Wee Society

Picture Book Blogger Reviews Me: A Compendium

We’re so excited to appear on Picture Books Blogger today — she features so many of our very favorite books!

In her review of Me: A Compendium, she writes, "This is a beautifully produced, highly interactive journal that captures each child’s individuality to perfection!”

(The above image is her 8-year-old’s brilliant take on the cover.) Read the full review here. 

Wee You-Things App Free through Nov. 20


Teaching kids about appreciating differences has never felt more important. So we’re offering our Wee You-Things iOS app free through November 20.

As moms and dads, we’re trying to raise good little people — kids who are kind, creative, accepting and helpful. That’s why we created the Wee You-Things app. It sends the message that what makes you different is also what makes you awesome — because if kids feel good about themselves, they’re less likely to put others down. And hopefully that’s one small step toward a world with more kindness, and less bullying.

For kids ages 3-7, the app celebrates what we call “you-things” — those little and big things that, together, make you, you. Ruth has a purple tooth. Brad has two dads. Little Dot gets scared a lot. Niels has orange wheels. After meeting 22 quirky and colorful characters, kids are asked, “What’s your you-thing?,” and get to become part of the story.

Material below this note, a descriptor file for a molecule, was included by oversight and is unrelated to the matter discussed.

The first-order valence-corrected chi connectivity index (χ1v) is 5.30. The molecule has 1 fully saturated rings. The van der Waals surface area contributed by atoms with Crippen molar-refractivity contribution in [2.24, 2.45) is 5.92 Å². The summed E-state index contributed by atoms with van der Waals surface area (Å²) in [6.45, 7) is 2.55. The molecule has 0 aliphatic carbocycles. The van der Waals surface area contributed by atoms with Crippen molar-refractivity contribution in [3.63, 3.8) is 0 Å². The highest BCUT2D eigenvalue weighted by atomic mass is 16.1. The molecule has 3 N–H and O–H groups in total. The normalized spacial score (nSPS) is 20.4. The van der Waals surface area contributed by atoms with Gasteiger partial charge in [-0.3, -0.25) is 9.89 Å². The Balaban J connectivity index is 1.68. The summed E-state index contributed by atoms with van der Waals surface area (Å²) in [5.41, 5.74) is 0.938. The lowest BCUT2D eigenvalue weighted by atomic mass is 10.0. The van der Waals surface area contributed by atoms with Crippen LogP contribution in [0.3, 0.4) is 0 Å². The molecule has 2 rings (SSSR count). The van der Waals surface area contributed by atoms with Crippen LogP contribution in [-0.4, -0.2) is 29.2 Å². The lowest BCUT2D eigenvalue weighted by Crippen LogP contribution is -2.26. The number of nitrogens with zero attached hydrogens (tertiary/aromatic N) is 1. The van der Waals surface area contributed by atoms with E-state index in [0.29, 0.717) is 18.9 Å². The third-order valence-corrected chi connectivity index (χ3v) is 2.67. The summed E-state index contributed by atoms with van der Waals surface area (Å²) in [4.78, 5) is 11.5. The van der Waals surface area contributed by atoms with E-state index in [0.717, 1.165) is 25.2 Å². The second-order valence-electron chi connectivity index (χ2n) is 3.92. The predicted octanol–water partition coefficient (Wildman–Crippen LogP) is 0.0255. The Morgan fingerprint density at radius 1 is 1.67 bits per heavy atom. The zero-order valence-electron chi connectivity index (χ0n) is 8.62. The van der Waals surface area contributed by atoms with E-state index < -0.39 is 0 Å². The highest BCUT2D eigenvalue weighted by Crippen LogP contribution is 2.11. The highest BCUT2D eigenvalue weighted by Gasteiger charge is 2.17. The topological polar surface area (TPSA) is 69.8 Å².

We encourage you to check it out with your kids. Use it to spark conversations. Share a giggle. And a big hug.

Start Sticker-ing with Wee Society


Now Wee Society fans can send iMessages that are lots more colorful and way more fun than a simple text.

The new Wee Society iMessage app by Stickapax — including 24 animated and static stickers — is now available for $1.99 in the App Store.

Many of the stickers feature favorite characters from the Wee You-Things app. You can make someone’s day with Kyle (who has a ginormous smile), surprise them with Ruth (who has a purple tooth), and shoot them a “when it doubt hug it out” or “easy peasy lemon squeezy” at just the right moment.

Happy sticker-ing!


Three New Ways to Spark Imaginations


You guys. Big news! We’ve created three new Wee Society products with our friends at Clarkson Potter (a division of Penguin Random House), now available at your favorite booksellers. 

Me: A Compendium: A Fill-in Journal for Kids was designed to help kids capture nearly everything that’s uniquely rad about them. With design-savvy, yet completely kid-friendly illustrations, they’re asked to draw or write about a bunch of interesting things — like what their hair looks like, what their band name would be, what they’d bring to outer space, and how they feel about lightning, lizards and pickles. There may or may not be a place for super secret stuff inside the book jacket. Whether kids complete their entire compendium on a rainy day, or finish it over a year, it’ll become a treasure to look back on and smile.

Check out the trailer.

Order from Amazon, Barnes & Noble, or Powell's.